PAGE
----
Numbers, Facts and Trends Shaping Your World

About Follow

Donate

Fact Sheet

September 13, 2018

The Data on Women Leaders

    Majorities of Americans see men and women as equally capable when it comes to some of the key qualities and behaviors that are essential for top leaders in politics and business. Yet women still make up a small share of top leadership jobs in both of these realms. Below, we’ve charted the most up-to-date data on the share of women in top U.S. political and business roles over time.

    U.S. Senate


    Starting date of congressional term Share of U.S. senators who are women
    1965 2.0%
    1967 1.0%
    1969 1.0%
    1971 1.0%
    1973 0.0%
    1975 0.0%
    1977 0.0%
    1979 1.0%
    1981 2.0%
    1983 2.0%
    1985 2.0%
    1987 2.0%
    1989 2.0%
    1991 2.0%
    1993 6.0%
    1995 9.0%
    1997 9.0%
    1999 9.0%
    2001 12.0%
    2003 14.0%
    2005 14.0%
    2007 16.0%
    2009 17.0%
    2011 17.0%
    2013 20.0%
    2015 20.0%
    2017 21.0%
    2018 23.0%

    Source: Center for American Women and Politics, Rutgers University and U.S. House of Representatives.

    1965-2017 shows the share of female senators at the outset of each term of Congress. 2018 shows the share as of Sept. 1, 2018.

    Pew Research Center

    There are 23 women serving in the U.S. Senate, a historic high. Of these, 17 are Democrats and six are Republicans. The first woman in the Senate was Rebecca Felton (D-Ga.), who was appointed to the seat as a political maneuver in 1922 and served just one day. Nancy Kassebaum (R-Kan.), who served in the Senate from 1978 to 1997, was the first female senator who was not initially elected to fill an unexpired congressional term.

    U.S. House


    Starting date of congressional term Share of U.S. representatives who are women
    1965 2.3%
    1967 2.5%
    1969 2.3%
    1971 2.8%
    1973 3.2%
    1975 4.1%
    1977 4.1%
    1979 3.7%
    1981 4.1%
    1983 4.8%
    1985 5.1%
    1987 5.3%
    1989 5.7%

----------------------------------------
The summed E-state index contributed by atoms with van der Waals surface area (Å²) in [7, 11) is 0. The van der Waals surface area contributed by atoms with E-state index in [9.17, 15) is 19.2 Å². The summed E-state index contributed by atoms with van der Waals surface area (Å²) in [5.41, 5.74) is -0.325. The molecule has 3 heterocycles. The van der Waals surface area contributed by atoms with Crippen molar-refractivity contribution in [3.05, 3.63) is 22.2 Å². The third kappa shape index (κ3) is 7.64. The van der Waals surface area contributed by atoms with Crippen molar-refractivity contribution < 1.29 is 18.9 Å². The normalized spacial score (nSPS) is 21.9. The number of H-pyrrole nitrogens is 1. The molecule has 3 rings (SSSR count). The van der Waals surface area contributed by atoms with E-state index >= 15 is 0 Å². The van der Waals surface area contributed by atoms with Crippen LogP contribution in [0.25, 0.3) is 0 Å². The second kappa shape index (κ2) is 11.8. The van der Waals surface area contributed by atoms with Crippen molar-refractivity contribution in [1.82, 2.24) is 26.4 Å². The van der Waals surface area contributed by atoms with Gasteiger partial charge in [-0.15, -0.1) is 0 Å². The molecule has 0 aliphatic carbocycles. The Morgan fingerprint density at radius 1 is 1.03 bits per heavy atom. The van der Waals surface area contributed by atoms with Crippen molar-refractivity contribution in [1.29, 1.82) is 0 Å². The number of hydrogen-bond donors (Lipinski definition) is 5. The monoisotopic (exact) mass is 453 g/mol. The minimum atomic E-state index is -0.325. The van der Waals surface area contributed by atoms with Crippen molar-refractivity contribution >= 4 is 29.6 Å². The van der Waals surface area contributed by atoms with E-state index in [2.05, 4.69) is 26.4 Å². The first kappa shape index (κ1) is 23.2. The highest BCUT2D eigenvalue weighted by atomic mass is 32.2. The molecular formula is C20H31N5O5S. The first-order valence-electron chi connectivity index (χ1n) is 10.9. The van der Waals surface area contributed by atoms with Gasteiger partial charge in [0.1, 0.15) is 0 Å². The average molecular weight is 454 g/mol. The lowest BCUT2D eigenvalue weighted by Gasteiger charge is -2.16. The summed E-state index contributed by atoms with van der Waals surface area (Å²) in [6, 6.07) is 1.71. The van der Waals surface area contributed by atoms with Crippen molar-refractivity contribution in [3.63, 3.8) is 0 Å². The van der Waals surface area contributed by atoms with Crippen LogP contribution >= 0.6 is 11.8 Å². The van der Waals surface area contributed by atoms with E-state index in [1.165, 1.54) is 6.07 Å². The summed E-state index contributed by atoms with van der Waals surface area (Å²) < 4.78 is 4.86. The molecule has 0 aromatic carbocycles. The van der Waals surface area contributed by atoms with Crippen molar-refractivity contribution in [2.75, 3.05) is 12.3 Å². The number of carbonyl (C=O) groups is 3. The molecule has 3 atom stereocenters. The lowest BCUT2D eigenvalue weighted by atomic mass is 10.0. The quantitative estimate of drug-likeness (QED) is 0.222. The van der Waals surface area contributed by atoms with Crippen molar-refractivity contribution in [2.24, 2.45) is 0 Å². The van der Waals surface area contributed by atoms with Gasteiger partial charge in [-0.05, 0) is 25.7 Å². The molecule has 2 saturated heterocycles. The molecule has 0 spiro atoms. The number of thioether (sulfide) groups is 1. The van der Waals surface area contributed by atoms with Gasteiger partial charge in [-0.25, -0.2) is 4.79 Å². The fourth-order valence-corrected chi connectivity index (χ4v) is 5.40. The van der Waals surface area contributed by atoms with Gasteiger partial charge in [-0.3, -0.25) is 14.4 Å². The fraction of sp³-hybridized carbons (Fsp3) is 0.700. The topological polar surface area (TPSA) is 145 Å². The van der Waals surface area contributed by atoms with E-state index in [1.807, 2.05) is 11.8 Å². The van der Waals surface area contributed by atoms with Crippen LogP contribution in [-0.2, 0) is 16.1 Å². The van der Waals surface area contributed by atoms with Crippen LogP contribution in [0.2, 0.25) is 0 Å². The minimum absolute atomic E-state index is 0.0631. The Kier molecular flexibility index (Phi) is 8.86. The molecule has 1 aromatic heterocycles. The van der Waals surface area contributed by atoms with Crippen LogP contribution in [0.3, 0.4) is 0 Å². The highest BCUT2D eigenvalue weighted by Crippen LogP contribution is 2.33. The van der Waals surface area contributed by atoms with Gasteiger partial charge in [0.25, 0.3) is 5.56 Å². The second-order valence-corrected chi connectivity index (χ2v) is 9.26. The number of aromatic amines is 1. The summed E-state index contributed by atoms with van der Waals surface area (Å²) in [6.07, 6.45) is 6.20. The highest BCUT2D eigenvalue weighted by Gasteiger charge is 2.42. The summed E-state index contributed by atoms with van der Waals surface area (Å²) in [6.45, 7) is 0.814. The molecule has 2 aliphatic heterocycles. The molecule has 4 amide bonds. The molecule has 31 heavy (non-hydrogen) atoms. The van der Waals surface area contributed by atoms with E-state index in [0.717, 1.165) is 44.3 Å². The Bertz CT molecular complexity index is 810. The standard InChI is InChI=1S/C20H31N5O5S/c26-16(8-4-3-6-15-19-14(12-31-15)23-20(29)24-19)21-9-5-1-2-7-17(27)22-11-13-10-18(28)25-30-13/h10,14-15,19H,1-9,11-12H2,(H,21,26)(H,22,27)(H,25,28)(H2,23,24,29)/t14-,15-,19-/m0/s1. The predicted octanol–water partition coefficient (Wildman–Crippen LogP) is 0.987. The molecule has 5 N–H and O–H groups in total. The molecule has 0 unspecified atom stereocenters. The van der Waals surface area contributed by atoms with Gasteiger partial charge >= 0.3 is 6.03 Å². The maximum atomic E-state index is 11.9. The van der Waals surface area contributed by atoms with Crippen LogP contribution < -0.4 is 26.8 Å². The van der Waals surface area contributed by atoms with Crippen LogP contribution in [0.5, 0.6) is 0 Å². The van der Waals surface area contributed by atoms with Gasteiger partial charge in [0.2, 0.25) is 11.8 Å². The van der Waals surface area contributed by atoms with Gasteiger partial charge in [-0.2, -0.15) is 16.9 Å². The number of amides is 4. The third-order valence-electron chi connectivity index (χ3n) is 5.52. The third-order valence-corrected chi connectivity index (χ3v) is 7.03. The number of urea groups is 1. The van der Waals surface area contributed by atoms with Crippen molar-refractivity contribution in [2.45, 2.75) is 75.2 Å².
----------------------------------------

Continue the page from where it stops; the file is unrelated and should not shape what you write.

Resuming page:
1991 6.4%
    1993 10.8%
    1995 10.8%
    1997 11.7%
    1999 12.9%
    2001 13.6%
    2003 13.6%
    2005 14.9%
    2007 16.3%
    2009 17.0%
    2011 16.6%
    2013 17.9%
    2015 19.3%
    2017 19.1%
    2018 19.3%

    Source: Center for American Women and Politics, Rutgers University and U.S. House of Representatives.

    1965-2017 shows the share of female representatives at the outset of each term of Congress. 2018 shows the share as of Sept. 1, 2018. Does not include delegates from the U.S. territories or District of Columbia.

    Pew Research Center

    There are 84 women serving as voting members of the House of Representatives currently in the 115th Congress, comprising 19.3% of House members. Of these, 61 are Democrats and 23 are Republicans. In addition, five women serve as nonvoting delegates to Congress, representing American Samoa, the District of Columbia, Guam, Puerto Rico and the U.S. Virgin Islands. Jeannette Rankin (R-Mont.) was the first woman to be elected to Congress, taking office in 1917. Nancy Pelosi (D-Calif.) is the only woman to have served as speaker of the House. She was speaker from 2007 to 2011 and is now the House minority leader. Cathy McMorris Rodgers (R-Wash.), chair of the Republican Conference, is the highest ranking Republican woman in the House.

    State legislatures


    Year Share of state legislators who are women
    1971 4.5%
    1973 6.4%
    1975 8.0%
    1977 9.1%
    1979 10.3%
    1981 12.1%
    1983 13.3%
    1985 14.8%
    1987 15.7%
    1989 17.0%
    1991 18.3%
    1993 20.5%
    1995 20.6%
    1997 21.6%
    1998 21.8%
    1999 22.4%
    2000 22.5%
    2001 22.4%
    2002 22.7%
    2003 22.4%
    2004 22.5%
    2005 22.7%
    2006 22.8%
    2007 23.5%
    2008 23.7%
    2009 24.3%
    2010 24.5%
    2011 23.7%
    2012 23.7%
    2013 24.2%
    2014 24.3%
    2015 24.3%
    2016 24.4%
    2017 25.0%
    2018 25.4%

    Source: Center for American Women and Politics, Rutgers University.

    Pew Research Center

    Women make up 22.8% of state senate seats and 26.3% of state house or assembly seats. Thirteen women serve in one of the top leadership posts in state senates, and an additional six are speakers of state houses. The first women to serve in a state legislature were three Republicans elected to the Colorado House of Representatives in 1894. Vermont and Arizona are the states with the largest shares of female state legislators, at 40.0%. Wyoming has the smallest share, at 11.1%.

    Governors


    Year Share of state governors who are women
    1975 2.0%
    1976 2.0%
    1977 4.0%
    1978 4.0%
    1979 4.0%
    1980 4.0%
    1981 0.0%
    1982 0.0%
    1983 0.0%
    1984 2.0%
    1985 4.0%
    1986 4.0%
    1987 6.0%
    1988 6.0%
    1989 6.0%
    1990 6.0%
    1991 6.0%
    1992 6.0%
    1993 6.0%
    1994 8.0%
    1995 2.0%
    1996 2.0%
    1997 4.0%